While the worlds Martin designs for Luhrmann are consciously, exuberantly, wittily artificial, they are also meticulously and painstakingly researched over several years. For Moulin Rouge, this of course meant time in Paris, where Luhrmann and Martin researched the the period in libraries, spoke to historians, walked around Montmartre, and attended the show at the Moulin Rouge a few times. They tried to get plans of the original club, without success, but did manage to get hold of a plan from one of the Parisian authorities that had been submitted in 1902 for a renovation of the facade. “It was helpful, because it allowed us to get some concrete sense of scale,” says Martin. Martin also read novels of the period and a book called The Women, which she says “is basically a review of all the prostitutes in Paris, what they would do, and how much they cost,” and spent a couple of days at the Metropolitan Opera in New York going through costumes.
Her recreation of the Moulin Rouge itself, built in its entirety at the Fox Studios in Sydney, where most of the film was shot, was fairly accurate historically (the 10m-high elephant in the garden included). The Parisian scenes outside the window, created using miniature models, were less so. “It's a completely artificial vista,” says Martin, “an ode to Paris rather than [a recreation]. I saw a comment from someone on the Internet saying, ‘Why is it that in movies set in Paris, you can always see the Eiffel Tower out of every window?’ Well that's exactly what you can do in this movie, you can see the Eiffel Tower out of every single window!”
Martin reconfigured the Moulin Rouge slightly differently for cinematic purposes. Historically, the garden and the main dance hall were side by side, but Martin had the facade lead to the garden and then to the dance hall so that there could be a continuous camera move through them. She also incorporated a themed brothel room, which didn't really exist (though the Can-Can dancers were prostitutes). “There were themed brothel rooms all through the Right Bank, but we placed one inside the Moulin Rouge and made our own Gothic furniture and Gothic chandelier, which was inspired by the period but was possibly a little kookier. Some of the furnishings are also a little kookier.” Apart from a tapestry and a candelabrum, which were rented from England, most of the furniture and furnishings were manufactured in the Sydney workshop or rented from Australian antique dealers.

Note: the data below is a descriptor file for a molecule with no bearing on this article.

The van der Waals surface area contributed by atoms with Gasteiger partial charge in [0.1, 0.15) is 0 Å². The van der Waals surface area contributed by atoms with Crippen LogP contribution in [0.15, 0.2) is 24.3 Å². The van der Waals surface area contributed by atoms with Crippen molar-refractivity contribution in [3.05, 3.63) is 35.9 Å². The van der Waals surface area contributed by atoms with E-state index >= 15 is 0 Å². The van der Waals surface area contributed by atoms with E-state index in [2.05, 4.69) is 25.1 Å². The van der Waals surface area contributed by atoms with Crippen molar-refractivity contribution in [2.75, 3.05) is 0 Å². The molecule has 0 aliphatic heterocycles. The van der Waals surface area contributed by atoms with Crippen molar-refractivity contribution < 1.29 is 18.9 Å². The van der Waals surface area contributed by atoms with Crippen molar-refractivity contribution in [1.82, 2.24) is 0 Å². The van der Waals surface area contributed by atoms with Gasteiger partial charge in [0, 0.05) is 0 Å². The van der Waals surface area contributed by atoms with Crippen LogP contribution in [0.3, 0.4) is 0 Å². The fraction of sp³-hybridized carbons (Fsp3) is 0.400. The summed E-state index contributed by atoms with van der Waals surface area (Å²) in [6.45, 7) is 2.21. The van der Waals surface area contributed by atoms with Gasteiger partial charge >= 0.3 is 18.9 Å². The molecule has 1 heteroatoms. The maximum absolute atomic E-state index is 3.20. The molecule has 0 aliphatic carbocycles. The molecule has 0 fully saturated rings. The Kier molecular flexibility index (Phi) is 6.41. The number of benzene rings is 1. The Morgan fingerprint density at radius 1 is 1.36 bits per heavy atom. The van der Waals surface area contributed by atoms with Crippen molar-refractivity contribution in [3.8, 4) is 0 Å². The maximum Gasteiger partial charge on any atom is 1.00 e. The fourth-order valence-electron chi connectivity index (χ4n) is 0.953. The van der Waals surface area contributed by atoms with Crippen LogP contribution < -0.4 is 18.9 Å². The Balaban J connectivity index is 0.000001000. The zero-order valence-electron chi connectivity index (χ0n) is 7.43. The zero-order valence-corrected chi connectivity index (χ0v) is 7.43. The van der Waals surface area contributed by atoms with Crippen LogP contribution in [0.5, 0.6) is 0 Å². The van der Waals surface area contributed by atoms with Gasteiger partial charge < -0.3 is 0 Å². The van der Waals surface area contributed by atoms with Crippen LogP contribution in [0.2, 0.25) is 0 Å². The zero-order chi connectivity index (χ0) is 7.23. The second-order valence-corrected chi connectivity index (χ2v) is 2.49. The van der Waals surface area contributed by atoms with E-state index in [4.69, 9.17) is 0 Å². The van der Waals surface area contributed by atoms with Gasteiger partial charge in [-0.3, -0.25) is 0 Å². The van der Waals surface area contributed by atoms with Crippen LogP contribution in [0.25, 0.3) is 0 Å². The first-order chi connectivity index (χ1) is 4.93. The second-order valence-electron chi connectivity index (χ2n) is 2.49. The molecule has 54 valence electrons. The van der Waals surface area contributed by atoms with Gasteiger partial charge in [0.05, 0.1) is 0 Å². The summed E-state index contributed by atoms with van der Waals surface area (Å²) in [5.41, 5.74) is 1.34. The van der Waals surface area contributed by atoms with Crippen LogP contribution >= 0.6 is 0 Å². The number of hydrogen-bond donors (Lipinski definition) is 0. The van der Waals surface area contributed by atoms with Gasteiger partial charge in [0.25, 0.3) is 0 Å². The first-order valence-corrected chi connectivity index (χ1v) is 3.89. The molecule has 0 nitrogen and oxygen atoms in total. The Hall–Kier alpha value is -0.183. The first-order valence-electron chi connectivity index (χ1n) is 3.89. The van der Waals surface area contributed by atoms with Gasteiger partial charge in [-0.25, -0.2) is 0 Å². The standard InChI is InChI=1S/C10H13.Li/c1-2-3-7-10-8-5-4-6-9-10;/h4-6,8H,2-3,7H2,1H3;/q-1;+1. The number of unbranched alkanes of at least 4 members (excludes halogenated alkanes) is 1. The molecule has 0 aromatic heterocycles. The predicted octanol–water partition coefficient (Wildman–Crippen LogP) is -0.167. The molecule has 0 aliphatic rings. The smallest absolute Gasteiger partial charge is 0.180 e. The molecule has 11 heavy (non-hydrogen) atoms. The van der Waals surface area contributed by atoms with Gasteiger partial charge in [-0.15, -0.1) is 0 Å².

In addition to serving as production designer, Martin originally planned to design all the costumes, but admits she was vanquished by the task and brought in Angus Strathie (who designed the ballroom gowns for Strictly Ballroom) as costume co-designer. It turned out to be a wonderful collaboration. For months they sat and talked, flicking through fashion magazines and reference books and tossing around ideas. Each costume evolved from countless drawings until they reached exactly what it was Luhrmann (who signs off personally on everything from floor finishings to frocks) was after.
“Every time we presented a period costume to Baz, to his eyes it looked like the Wild West,” says Strathie. “A lot of [film] musicals were set in that period and did have that rather twee feeling, so we had to find another way of presenting it all. I'd find myself getting paranoid, going, ‘Does it look authentic? Should it have five or six buttons?’ But then I said, ‘Let it go, Angus, it's not that sort of movie.’ It was all about finding our own rules and then being quite rigid about those.”
Had they the time and the budget, the designers would have liked to make all the costumes. As it was, they made 450 and hired clothes for the extras from Italy. “But even the hired costumes were styled,” Strathie notes.
One of the main challenges was finding a way to give contemporary audiences the same kind of frisson watching the Can-Can as 19th-century audiences experienced. “In 1900, it was something extraordinary and exciting, as opposed to a kick-line of faceless girls in white petticoats,” says Strathie. “We had to find a way to make that extraordinary for now.”
Their solution was to treat each Can-Can dancer as an individual and give her a sexual fetish, and then a nationality when they couldn't think of any more fetishes. The choreography had to stay essentially the same so they had to find a shape and weight of skirt that looked authentic and moved properly and then not deviate from that shape. Above the ruffled skirt, each costume looked different. Some were embroidered; one girl had a skirt covered in pearl buttons, which made it so heavy that she needed braces to keep it up.
But how to deal with the split knickers beneath the Can-Can frocks, which were a big draw in the 19th century? Martin roars with laughter. “We were trying to make a PG-13 film here, so we had split knickers, but delicately concealed the areas that can be seen [so the girls had] a pink, smooth, Barbie-like area!”